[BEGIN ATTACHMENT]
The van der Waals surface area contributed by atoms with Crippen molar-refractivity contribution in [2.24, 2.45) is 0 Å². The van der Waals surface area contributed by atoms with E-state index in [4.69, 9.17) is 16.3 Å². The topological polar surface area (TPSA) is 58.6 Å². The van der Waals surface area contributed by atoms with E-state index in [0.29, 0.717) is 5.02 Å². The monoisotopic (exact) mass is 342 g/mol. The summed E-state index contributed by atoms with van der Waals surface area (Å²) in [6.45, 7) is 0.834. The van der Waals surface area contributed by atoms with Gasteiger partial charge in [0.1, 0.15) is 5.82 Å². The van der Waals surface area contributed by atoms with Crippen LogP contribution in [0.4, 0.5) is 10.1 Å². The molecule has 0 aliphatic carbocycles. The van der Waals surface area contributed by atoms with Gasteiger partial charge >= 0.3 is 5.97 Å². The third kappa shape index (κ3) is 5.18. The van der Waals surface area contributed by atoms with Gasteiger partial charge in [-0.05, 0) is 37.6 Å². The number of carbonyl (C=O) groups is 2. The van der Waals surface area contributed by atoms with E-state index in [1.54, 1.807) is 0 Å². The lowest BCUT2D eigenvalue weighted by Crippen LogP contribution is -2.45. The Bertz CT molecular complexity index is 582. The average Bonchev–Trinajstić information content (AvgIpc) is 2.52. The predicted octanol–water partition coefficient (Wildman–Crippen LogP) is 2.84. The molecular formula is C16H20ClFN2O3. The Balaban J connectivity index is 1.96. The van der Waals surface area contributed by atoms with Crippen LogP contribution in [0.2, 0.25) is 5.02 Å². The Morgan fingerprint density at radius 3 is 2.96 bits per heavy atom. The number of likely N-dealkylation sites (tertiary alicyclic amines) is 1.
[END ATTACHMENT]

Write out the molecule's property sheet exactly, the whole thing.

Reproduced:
The van der Waals surface area contributed by atoms with Crippen molar-refractivity contribution in [2.24, 2.45) is 0 Å². The van der Waals surface area contributed by atoms with E-state index in [4.69, 9.17) is 16.3 Å². The topological polar surface area (TPSA) is 58.6 Å². The van der Waals surface area contributed by atoms with E-state index in [0.29, 0.717) is 5.02 Å². The monoisotopic (exact) mass is 342 g/mol. The summed E-state index contributed by atoms with van der Waals surface area (Å²) in [6.45, 7) is 0.834. The van der Waals surface area contributed by atoms with Gasteiger partial charge in [0.1, 0.15) is 5.82 Å². The van der Waals surface area contributed by atoms with Crippen LogP contribution in [0.4, 0.5) is 10.1 Å². The molecule has 0 aliphatic carbocycles. The van der Waals surface area contributed by atoms with Gasteiger partial charge >= 0.3 is 5.97 Å². The third kappa shape index (κ3) is 5.18. The van der Waals surface area contributed by atoms with Gasteiger partial charge in [-0.05, 0) is 37.6 Å². The number of carbonyl (C=O) groups is 2. The van der Waals surface area contributed by atoms with E-state index in [1.54, 1.807) is 0 Å². The lowest BCUT2D eigenvalue weighted by Crippen LogP contribution is -2.45. The Bertz CT molecular complexity index is 582. The average Bonchev–Trinajstić information content (AvgIpc) is 2.52. The predicted octanol–water partition coefficient (Wildman–Crippen LogP) is 2.84. The molecular formula is C16H20ClFN2O3. The Balaban J connectivity index is 1.96. The van der Waals surface area contributed by atoms with Crippen LogP contribution in [0.2, 0.25) is 5.02 Å². The Morgan fingerprint density at radius 3 is 2.96 bits per heavy atom. The number of likely N-dealkylation sites (tertiary alicyclic amines) is 1.